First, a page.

• Keep your bicycle in good shape. Brakes, gears, saddle, wheels, and tires should always be in good condition.

• See and be seen. Use a headlight at night and equip your bike with rear reflectors. Use side reflectors on pedals, front and rear. Wear light-colored clothing or use reflective tape at night; wear bright colors or use fluorescent tape by day.

• Be courteous to other road users. Anticipate the worst and practice preventive cycling.

• Use a rear-view mirror.

Developing Cardiorespiratory Endurance

Cycling is an excellent way to develop and maintain cardiorespiratory endurance and a healthy body composition.

FIT frequency, intensity, and time: If you’ve been inactive for a long time, begin your cycling program at a heart rate that is 10-20% below your target zone. Beginning cyclists should pedal at about 80-100 revolutions per minute; adjust the gear so you can pedal at that rate easily. You can equip your bicycle with a cycling computer that displays different types of useful information, such as speed, distance traveled, heart rate, altitude, and revolutions per minute.

Once you feel at home on your bike, try cycling 1 mile at a comfortable speed, and then stop and check your heart rate. Increase your speed gradually until you can cycle at 12-15 miles per hour (4-5 minutes per mile), a speed fast enough to bring most new cyclists’ heart rate into their target zone. Allow your pulse rate to be your guide: More highly fit individuals may need to ride faster to achieve their target heart rate. Cycling for at least 20 minutes three days per week will improve your fitness.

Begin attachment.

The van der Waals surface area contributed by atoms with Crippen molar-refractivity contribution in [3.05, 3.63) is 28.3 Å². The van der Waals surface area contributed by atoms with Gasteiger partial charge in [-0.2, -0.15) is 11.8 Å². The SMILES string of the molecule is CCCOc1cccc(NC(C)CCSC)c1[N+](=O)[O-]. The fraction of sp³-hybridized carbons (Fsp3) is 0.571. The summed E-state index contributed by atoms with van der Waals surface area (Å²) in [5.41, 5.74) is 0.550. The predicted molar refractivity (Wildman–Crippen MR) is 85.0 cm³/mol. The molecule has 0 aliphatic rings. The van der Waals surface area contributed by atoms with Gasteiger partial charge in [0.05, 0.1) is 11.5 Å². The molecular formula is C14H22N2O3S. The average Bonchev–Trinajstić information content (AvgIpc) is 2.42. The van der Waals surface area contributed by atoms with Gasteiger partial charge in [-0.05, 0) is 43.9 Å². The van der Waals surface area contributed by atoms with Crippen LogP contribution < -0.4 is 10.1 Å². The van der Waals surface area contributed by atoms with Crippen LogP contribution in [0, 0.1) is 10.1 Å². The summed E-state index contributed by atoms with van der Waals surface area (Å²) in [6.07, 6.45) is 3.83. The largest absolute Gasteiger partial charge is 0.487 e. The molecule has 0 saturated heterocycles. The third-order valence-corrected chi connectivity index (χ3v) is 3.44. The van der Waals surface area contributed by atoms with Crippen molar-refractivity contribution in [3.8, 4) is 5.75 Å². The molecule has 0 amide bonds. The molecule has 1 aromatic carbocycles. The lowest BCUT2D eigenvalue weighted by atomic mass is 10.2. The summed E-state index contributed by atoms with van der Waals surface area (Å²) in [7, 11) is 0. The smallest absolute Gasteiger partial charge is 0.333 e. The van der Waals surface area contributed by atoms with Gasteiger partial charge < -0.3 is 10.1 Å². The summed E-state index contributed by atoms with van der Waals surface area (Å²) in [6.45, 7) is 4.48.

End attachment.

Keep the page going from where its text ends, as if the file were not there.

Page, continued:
At the beginning: It may require several outings to get the muscles and joints of your legs and hips adjusted to this new activity. Begin each outing with a 10-minute warm-up. When your muscles are warm, stretch your hamstrings and your back and neck muscles. Until you become a skilled cyclist, select routes with the fewest hazards and avoid heavy automobile traffic.

As you progress: Interval training is also effective with bicycling. Simply increase your speed for periods of 4-8 minutes or for specific distances, such as 1-2 miles. Then coast for 2-3 minutes. Alternate the speed intervals and slow intervals for a total of 20-60 minutes, depending on your level of fitness. Biking over hilly terrain is also a form of interval training.

Developing Muscular Strength and Endurance and Flexibility

Bicycling develops a high level of endurance and a moderate level of strength in the muscles of the lower body. If one of your goals is to increase your cycling speed and performance, be sure to include exercises for the quadriceps, hamstrings, and buttocks muscles in your strength training program. For flexibility, pay special attention to the hamstrings and quadriceps, which are not worked through their complete range of motion during bike riding, and to the muscles in your lower back, shoulders, and neck.